Each party who caused or contributed to an accident and resultant personal injury may be liable for any damages the victim suffers. So, yes, if more than one party is responsible for your personal injury, you can recover from multiple parties. Texas law, as well as the type of accident and details of that accident, can play into which third parties, in particular, might hold liability.
Texas follows modified comparative fault rules, allowing claimants to recover damages minus their proportion of fault as long as they are no more than 50 percent at fault for an accident.
For instance, if you weren’t wearing a seatbelt when a driver hit you, you may bear a portion of the responsibility for your injuries. For the sake of example, let’s say your fault is 25 percent and you suffered $40,000 in damages. Your damages are reduced 25 percent so you recover only $30,000.
Section 33.003 of this law states that a proportion of responsibility will be determined for multiple parties each:
Each liable defendant is fully responsible for the entire amount of damages for the plaintiff. This is called joint and several liabilities. So if one of the parties cannot pay, the claimant can still recover the full amount of damages he or she is owed. But an individual party is only responsible for the full amount if 51 percent or more responsible. If less than 51 percent is responsible, the party is only liable for the percentage assigned.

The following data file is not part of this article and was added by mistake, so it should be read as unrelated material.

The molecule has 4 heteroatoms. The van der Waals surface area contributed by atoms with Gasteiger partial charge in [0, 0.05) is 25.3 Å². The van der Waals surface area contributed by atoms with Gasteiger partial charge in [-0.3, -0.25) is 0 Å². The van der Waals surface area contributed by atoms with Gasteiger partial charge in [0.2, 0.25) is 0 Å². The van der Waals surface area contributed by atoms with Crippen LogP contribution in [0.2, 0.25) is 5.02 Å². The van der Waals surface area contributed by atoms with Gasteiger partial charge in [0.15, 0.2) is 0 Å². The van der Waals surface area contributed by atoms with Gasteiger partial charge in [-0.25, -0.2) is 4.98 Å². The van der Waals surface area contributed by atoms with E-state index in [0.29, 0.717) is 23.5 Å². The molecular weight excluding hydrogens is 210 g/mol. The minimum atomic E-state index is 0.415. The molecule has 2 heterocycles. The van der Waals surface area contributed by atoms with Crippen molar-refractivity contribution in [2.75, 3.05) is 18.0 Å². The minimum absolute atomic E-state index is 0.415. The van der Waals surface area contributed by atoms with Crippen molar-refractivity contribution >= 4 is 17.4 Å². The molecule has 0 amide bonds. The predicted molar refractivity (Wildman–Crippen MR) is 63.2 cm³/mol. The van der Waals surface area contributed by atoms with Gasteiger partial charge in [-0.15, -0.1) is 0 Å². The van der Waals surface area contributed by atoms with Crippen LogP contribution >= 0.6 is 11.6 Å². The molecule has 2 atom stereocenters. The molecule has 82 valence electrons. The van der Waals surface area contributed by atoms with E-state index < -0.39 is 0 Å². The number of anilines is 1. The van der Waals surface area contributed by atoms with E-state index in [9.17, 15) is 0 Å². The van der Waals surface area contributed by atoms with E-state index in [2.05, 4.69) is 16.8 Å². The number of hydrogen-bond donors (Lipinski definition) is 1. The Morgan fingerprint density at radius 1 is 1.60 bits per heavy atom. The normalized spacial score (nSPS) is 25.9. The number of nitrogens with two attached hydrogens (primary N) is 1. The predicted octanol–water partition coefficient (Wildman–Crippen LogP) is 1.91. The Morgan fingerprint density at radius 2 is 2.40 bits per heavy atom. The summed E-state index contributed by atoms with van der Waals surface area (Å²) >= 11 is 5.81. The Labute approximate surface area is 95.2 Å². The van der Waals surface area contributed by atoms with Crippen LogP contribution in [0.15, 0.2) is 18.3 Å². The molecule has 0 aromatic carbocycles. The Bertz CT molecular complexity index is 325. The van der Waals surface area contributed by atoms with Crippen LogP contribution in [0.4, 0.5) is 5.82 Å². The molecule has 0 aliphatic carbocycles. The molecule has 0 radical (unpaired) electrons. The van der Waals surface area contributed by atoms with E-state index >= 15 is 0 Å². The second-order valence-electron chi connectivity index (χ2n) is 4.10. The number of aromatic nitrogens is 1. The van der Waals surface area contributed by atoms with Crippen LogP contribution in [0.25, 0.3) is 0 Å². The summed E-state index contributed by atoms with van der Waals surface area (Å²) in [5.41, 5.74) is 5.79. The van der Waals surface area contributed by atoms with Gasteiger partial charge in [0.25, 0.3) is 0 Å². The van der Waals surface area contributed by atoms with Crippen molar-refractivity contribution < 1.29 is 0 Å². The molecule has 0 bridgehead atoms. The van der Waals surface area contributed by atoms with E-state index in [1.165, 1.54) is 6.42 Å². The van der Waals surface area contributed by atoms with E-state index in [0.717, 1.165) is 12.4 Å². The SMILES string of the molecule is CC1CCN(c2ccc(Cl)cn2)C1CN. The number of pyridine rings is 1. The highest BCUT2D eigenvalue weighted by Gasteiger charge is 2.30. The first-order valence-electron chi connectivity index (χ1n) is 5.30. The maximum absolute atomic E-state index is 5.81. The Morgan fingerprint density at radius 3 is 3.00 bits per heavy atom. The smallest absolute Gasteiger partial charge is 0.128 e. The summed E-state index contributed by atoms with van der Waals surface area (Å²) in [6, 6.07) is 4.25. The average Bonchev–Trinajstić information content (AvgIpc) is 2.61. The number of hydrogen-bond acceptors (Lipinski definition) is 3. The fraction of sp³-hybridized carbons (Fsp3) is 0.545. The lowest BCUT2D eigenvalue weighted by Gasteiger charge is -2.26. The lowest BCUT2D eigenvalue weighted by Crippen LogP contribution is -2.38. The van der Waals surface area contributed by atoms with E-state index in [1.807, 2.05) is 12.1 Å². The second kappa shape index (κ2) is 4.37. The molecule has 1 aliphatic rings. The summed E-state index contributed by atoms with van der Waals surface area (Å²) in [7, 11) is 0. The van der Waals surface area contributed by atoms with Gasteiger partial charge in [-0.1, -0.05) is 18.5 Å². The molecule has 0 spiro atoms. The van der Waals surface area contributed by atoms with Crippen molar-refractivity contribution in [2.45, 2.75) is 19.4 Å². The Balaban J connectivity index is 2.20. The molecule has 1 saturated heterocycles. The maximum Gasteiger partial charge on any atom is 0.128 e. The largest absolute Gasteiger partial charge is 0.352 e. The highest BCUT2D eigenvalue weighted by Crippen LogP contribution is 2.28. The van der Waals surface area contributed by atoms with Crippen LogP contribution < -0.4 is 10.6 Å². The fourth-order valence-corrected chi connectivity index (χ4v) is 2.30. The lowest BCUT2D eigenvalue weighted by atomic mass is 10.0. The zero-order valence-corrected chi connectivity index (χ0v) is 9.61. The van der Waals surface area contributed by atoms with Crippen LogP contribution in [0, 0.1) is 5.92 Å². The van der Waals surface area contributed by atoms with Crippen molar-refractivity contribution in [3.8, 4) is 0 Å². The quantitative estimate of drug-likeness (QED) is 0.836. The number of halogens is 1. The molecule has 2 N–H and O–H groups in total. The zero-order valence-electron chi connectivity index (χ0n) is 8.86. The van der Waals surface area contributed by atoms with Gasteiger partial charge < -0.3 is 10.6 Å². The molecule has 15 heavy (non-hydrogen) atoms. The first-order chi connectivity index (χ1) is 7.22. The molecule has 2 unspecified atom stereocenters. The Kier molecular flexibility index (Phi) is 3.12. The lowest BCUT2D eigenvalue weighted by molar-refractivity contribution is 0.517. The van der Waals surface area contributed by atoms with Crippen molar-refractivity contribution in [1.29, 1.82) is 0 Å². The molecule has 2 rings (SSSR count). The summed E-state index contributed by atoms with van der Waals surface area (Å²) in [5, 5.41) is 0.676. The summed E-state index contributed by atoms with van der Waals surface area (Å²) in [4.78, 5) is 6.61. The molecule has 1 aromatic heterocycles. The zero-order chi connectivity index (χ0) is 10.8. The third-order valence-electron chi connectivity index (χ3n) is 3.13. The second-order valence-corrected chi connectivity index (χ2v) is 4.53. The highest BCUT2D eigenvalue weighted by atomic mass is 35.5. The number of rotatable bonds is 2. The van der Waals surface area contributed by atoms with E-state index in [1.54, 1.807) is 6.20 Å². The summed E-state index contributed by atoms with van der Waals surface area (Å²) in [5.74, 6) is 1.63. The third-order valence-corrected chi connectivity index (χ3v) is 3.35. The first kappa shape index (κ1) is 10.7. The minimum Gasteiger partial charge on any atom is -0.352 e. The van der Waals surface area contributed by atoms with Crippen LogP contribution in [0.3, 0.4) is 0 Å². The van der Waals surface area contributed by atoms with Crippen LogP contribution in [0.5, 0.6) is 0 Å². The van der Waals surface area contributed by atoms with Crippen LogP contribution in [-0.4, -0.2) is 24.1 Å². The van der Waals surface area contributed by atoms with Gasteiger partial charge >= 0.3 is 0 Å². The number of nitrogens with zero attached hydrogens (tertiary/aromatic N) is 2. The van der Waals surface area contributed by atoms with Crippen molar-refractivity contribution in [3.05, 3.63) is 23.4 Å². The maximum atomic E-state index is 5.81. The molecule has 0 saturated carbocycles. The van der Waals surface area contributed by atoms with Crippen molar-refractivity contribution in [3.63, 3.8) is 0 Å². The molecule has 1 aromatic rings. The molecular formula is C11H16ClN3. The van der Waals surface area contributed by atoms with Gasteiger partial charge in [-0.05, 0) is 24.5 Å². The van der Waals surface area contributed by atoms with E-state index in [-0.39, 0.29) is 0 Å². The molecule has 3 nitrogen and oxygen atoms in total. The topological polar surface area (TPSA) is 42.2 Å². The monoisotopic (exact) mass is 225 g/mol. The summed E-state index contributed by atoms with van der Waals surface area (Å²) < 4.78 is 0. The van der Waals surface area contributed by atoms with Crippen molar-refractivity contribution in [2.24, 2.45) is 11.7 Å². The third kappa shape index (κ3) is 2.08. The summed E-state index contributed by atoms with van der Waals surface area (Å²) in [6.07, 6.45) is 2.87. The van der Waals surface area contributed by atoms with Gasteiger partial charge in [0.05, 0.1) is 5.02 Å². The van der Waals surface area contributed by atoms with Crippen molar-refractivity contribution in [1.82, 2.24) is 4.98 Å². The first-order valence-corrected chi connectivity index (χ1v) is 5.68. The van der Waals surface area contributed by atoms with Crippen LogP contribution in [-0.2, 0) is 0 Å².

The types of third parties that might be liable in your personal injury case will depend on the type and nature of your accident. If you were in a car accident with another passenger vehicle, you may explore the liability of a car manufacturer if defective parts (like brakes, for example) caused or contributed to the accident.
If you were in an accident with a large truck caused by the truck driver’s negligence, you may explore the liability of the trucker’s employer.
If you were in a slip and fall accident at a commercial business, you may explore your right to hold the business owner as well as the property owner liable. Much will depend on the details of the case and if a third party acted negligently to cause or contribute to the accident.
Filing against just one defendant can be difficult. Paperwork, witness testimony, accident reconstruction, and other aspects of the case can make the case very complex. Add to that the extra work of handling multiple parties, the case can become even more complex and confusing for accident victims.